Discrimination in the Medical Workplace

Patients expecting medical care bring their prejudice and ignorance into the hospital with them. But it’s not just doctors who experience this kind of discrimination.

While I was reading this article, I couldn’t help wanting to point out that it’s not just doctors who experience this kind of discrimination in the workplace. My cousin’s wife is currently a Lab Tech while she works her way through nursing school. Her family is Persian, and she has a Persian name although she was born in America. She is funny, smart and strong, but what she goes through on a regular basis could bring even the strongest person to despair.

She regularly experiences absolutely disgusting behavior by patients in the medical center where she works when she is sent around to draw blood or otherwise work with patients. She’s had racist epithets hurled at her. She’s been demeaned and insulted. She’s had people demand that another lab tech draw their blood, because they don’t trust “An Arab” to do it.

Because she is “just a lab tech”, she admits that she often gets subjected to more of this kind of behavior than the doctor’s do, because doctors at least have the title and all of the implied authority that goes along with it. She has seen people who just said blatantly racist things about her keep a lid on it when a Middle Eastern doctor comes to treat them. Everyone in the medical profession should be valued for their important contributions, regardless of their title. In a better world, not only would such ignorance and racism not exist, but patients wouldn’t treat a lab tech any differently than they treat a doctor. Unfortunately that does not reflect the current reality.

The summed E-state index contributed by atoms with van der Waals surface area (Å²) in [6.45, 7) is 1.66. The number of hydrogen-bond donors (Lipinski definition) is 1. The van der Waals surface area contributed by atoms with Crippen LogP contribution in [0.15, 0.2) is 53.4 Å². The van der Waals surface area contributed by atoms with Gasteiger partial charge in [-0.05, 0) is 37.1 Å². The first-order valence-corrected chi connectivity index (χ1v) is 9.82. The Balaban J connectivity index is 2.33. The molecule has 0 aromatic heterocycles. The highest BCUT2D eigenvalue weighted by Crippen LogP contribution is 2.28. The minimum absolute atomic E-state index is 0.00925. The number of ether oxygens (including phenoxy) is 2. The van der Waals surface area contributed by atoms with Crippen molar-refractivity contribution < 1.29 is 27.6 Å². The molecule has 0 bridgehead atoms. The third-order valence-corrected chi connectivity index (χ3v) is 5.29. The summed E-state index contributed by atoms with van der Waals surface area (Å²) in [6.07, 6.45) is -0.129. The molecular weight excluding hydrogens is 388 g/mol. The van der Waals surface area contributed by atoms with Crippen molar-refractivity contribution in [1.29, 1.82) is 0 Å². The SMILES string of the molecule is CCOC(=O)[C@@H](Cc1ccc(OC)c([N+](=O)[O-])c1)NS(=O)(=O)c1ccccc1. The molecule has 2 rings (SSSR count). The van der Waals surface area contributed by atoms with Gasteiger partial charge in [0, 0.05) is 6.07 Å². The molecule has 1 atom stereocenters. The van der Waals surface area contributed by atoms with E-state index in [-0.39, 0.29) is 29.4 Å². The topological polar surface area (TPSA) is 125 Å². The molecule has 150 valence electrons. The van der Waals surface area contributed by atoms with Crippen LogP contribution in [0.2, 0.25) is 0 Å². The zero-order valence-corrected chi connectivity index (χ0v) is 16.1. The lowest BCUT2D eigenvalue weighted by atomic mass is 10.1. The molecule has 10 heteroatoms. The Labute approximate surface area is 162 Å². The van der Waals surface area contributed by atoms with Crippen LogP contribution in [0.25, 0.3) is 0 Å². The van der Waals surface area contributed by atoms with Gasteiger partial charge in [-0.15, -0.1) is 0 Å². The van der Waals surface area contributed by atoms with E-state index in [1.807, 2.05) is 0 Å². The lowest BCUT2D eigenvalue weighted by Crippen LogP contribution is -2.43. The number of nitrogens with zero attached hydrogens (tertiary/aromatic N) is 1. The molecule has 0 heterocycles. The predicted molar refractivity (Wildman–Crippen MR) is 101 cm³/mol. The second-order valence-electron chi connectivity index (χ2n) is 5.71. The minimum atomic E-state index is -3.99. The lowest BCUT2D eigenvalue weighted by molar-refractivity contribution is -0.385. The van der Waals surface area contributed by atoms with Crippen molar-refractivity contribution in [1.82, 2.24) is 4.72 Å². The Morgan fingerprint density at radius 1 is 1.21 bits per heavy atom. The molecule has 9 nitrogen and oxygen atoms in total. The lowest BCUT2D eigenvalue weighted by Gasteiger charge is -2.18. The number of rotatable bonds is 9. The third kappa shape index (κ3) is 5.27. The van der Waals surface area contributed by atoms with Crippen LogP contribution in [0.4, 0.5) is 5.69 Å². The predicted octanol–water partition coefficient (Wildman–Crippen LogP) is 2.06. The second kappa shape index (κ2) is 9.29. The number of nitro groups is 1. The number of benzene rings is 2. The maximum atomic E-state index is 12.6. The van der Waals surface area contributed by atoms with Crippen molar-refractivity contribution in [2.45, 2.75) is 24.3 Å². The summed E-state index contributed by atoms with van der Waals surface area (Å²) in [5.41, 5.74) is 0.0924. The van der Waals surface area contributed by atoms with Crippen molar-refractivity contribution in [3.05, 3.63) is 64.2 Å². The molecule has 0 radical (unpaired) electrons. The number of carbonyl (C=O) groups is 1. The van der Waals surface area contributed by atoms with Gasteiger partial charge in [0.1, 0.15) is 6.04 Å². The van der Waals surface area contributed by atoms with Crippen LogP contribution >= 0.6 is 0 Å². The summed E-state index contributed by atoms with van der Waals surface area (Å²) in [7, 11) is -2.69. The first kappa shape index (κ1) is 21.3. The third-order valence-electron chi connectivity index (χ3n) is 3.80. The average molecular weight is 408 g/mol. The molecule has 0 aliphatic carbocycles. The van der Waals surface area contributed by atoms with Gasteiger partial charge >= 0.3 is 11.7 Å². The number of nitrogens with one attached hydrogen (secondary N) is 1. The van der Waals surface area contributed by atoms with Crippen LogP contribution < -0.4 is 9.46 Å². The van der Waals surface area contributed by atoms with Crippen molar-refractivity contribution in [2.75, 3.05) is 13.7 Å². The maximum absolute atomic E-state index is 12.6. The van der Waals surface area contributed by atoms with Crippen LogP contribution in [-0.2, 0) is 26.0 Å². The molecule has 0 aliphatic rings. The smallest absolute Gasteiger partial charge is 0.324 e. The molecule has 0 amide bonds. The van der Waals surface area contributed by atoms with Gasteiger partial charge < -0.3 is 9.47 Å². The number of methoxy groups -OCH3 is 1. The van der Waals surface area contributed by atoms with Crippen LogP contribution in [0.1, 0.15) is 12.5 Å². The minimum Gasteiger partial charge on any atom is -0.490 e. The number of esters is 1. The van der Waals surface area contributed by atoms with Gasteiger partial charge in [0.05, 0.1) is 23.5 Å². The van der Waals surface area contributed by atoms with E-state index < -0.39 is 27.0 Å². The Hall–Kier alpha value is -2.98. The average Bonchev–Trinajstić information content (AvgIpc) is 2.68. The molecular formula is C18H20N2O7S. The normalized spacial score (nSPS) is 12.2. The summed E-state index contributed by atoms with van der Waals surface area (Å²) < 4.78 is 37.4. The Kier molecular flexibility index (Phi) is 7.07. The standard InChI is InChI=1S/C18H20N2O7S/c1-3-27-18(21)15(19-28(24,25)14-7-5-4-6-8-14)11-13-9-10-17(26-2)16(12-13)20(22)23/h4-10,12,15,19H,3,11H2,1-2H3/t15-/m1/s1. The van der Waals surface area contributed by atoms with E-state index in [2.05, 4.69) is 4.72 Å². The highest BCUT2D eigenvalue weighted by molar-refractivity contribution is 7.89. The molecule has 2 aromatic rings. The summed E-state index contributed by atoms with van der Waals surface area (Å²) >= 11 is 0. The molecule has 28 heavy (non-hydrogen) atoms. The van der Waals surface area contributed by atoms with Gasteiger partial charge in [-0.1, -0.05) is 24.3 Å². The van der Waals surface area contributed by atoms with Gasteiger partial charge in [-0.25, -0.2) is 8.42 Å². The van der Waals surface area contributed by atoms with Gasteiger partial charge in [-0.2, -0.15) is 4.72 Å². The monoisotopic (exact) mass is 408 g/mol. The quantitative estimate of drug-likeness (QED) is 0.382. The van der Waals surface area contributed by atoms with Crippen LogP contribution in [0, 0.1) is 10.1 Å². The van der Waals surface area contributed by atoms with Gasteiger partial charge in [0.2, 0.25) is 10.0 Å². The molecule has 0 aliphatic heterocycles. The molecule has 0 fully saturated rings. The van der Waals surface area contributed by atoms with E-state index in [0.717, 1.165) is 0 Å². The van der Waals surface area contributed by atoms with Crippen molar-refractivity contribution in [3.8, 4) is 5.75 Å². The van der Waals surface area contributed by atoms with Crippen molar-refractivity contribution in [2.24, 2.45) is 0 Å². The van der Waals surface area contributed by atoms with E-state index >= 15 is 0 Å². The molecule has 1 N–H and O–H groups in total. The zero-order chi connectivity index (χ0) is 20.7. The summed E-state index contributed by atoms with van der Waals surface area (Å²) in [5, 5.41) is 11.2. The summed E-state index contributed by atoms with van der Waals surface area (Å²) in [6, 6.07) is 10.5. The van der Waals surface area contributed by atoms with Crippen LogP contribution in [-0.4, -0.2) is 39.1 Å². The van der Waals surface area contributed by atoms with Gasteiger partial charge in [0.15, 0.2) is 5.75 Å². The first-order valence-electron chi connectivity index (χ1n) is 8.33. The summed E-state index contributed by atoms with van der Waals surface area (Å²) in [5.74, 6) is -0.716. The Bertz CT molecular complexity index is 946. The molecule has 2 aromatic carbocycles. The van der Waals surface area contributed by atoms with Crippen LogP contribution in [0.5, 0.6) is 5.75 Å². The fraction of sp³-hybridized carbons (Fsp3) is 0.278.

Until our reality is a closer match for a better one, training people in the medical profession to handle these kinds of situations is important.While training like the kind described in the article certainly help the doctors, and it is long past due in my opinion, I do hope that facilities who engage in this training will also include nurses, lab techs, orderlies and all other patient-facing positions.

Study Offers Young Doctors Strategies To Deal With Discrimination — Kaiser Health News

In July 2013, a man arrived in the emergency room of a California hospital seeking treatment for his child. But when the intern on call walked in to see him, the father looked at her name tag and demanded another physician. As a Palestinian, he didn’t want his child treated by a Jewish doctor. The…

via Study Offers Young Doctors Strategies To Deal With Discrimination — Kaiser Health News

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